Anna is an Adjunct Associate professor in RSPE.
After completing a BSc in Physics and Philosophy at the University of Bristol and a PhD in nuclear physics at the University of Liverpool, Anna held post-doctoral research positions in the US, France and UK. She came to Australia in 2001 to work in ANU's Department of Nuclear Physics, and started teaching in our undergraduate program in 2003. Because she was enjoying teaching and thinking about how to improve student learning so much, she completed a Graduate Certificate in Higher Education in 2006 and a Master of Higher Education in 2008. She is the recipient of several teaching awards, including a Citation for Outstanding Contributions to Student Learning and an Award for Teaching Excellence from the Australian Learning and Teaching Council.
Anna has held various joint positions with the ANU's Centre for Educational Development and Academic Methods (now CHELT) and the University of Canberra's Teaching and Learning Centre, where she is also an Adjunct. She held the post of Deputy Director (Education) of the Research School of Physics and Engineering prior to leaving the ANU and returning to the UK. She now works in the Oxford Learning Institute at the University of Oxford.
Undergraduate research experiences
Research-led education has become a touchstone or catch-call for research-intensive Universities worldwide. While there are many ways in which education can become "research-led," many Universities attempt to provide undergradaute students with an immerive research experience, in order to expose them to research activities they might otherwise be unaware of, to develop research skills and to give them a taste of what it is like to do research (and potentially recruit them into research degrees). Although both staff and students are generally enthusiastic about such undergraduate research experiences (UREs), several questions about there design, delivery, effectiveness and impact remain. Anna has been working with her colleague Susan Howitt (Research School of Biology) to study the experiences of staff and students involved in the ANU's unique Bachelor of Philosophy program, which provides students with between 3 and 6 UREs over the course of their 3 year undergraduate degree. Anna and Susan are currently looking at how reflective writing acn be used to enhance and assess learning outcomes from these projects. She holds an ALTC Innovation and Development Grant to continue this research with colleagues from the University of Western Sydney and the University of Canberra.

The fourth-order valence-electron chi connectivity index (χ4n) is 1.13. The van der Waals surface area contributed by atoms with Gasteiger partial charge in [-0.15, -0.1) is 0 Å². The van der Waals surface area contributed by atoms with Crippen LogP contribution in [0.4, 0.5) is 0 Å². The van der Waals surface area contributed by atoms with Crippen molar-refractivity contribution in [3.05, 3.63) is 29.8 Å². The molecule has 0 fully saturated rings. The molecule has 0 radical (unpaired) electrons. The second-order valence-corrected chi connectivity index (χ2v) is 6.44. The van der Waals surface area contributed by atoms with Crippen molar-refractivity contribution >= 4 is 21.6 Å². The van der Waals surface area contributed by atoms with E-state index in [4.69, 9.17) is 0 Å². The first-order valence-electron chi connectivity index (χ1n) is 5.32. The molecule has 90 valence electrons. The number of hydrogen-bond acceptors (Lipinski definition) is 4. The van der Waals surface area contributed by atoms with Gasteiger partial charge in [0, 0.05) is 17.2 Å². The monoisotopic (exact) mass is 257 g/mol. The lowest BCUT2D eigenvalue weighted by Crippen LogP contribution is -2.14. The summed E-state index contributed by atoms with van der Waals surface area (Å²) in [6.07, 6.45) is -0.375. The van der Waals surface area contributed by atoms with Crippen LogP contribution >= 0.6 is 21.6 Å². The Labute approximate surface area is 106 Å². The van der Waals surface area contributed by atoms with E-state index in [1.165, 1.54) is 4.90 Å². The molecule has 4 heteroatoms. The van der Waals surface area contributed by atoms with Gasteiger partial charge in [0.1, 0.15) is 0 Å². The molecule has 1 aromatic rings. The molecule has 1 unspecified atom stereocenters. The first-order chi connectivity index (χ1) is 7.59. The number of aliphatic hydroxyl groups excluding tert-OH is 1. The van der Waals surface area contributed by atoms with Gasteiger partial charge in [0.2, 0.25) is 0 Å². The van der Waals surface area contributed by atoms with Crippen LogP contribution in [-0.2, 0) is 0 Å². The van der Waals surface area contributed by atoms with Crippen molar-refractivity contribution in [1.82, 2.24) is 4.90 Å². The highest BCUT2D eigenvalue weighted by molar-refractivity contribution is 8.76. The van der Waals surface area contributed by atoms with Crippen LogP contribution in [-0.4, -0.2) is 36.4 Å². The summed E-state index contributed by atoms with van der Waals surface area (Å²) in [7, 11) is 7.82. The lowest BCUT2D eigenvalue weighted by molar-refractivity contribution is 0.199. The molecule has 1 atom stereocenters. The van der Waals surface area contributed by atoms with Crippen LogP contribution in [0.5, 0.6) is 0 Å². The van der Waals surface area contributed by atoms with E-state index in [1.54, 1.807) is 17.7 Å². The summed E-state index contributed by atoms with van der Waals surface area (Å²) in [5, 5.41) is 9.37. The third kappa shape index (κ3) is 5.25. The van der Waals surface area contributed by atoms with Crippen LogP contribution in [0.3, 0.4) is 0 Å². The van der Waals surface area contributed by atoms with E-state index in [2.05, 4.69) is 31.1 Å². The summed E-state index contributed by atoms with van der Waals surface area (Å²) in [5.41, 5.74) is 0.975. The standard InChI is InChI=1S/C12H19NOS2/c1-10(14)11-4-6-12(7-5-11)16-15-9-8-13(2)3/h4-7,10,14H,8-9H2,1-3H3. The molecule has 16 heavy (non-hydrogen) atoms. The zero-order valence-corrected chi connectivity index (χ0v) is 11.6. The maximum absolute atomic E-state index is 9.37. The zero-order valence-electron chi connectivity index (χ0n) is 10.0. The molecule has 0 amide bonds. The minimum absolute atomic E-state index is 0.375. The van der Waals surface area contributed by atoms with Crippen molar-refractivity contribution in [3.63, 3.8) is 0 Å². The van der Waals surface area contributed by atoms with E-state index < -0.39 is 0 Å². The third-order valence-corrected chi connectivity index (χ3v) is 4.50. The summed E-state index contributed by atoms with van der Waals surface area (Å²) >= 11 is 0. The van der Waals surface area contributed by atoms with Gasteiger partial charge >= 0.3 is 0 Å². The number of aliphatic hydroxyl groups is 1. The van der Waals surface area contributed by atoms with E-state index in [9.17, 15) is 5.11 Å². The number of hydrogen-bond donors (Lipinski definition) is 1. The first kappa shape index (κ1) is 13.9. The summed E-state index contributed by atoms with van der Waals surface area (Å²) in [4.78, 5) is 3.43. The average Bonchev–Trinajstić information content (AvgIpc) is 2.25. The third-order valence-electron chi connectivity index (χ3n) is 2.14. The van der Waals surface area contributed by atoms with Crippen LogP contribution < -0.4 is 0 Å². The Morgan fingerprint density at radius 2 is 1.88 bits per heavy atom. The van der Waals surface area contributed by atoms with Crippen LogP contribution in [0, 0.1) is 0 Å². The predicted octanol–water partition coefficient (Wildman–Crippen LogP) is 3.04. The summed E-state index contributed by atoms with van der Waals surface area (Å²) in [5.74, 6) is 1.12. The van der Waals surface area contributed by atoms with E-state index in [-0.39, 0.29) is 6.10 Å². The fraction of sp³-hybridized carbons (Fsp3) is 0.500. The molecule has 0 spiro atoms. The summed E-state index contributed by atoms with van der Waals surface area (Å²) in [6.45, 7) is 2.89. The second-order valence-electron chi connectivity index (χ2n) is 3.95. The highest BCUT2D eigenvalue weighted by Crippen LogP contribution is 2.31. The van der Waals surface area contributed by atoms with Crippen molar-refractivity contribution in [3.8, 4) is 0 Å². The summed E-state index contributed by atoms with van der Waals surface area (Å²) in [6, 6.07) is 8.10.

Threshold Concepts as Foci for Curriculum Design
The notion of disciplinary threshold concepts - concepts which are by their nature usually both potentially transformative and troublesome to learn - has gained increasing currency in academic circles. Anna has been working with Professor Gerlese Akerlind to look at ways in which threshold concepts can be used as foci for curriculum design. This research takes as its starting point the idea that crossing the threshold corresponds to a shift to a more sophisticated conception of the particular idea. We are using a phenomenographic approach, based on interviews with students, to identify and characterise different conceptions of the same idea - uncertainty in physics, legal reasoning in law, and professionalism across disciplines. Our analysis helps to reveal the different dimensions of the concept, and so shows where students may encounter problems in moving from a less to a more sophisticated understanding. This research is funded by the Australian Learning and Teaching Council.
While Anna is not a specialist in educational technology, she is interested in how new technologies can be used to offer access to different and new perspectives to students. She is currently working on a project (ARStudio) based at the Universty of Canberra and involving ANU and Macquarie University investigating how augmented reality can be used to develop and expand students' udnerstanding of disciplinary conceptions.
Academics' and Students' Experiences of Teaching and Learning
The above specific research interests form part of a borader interest in the ways academics and students experience learning and teaching: that is, what they think they're doing, why and how they experience it. Anna is particularly interested in what motivates people to teach and to learn. She is currently undertaking research into what benefits academic physicists perceive themselve as accruing from their teaching activities.
Anna has a long history of research in gamma-ray spectroscopy. Her research has focussed on teh structure and properties of atomic nuclei at high angular momenta and with large deformations. In particular, she has led research on the properties of so-called superdeformed nuclei (in the mercury/lead region), and on searches for evidence of hyperdeformation.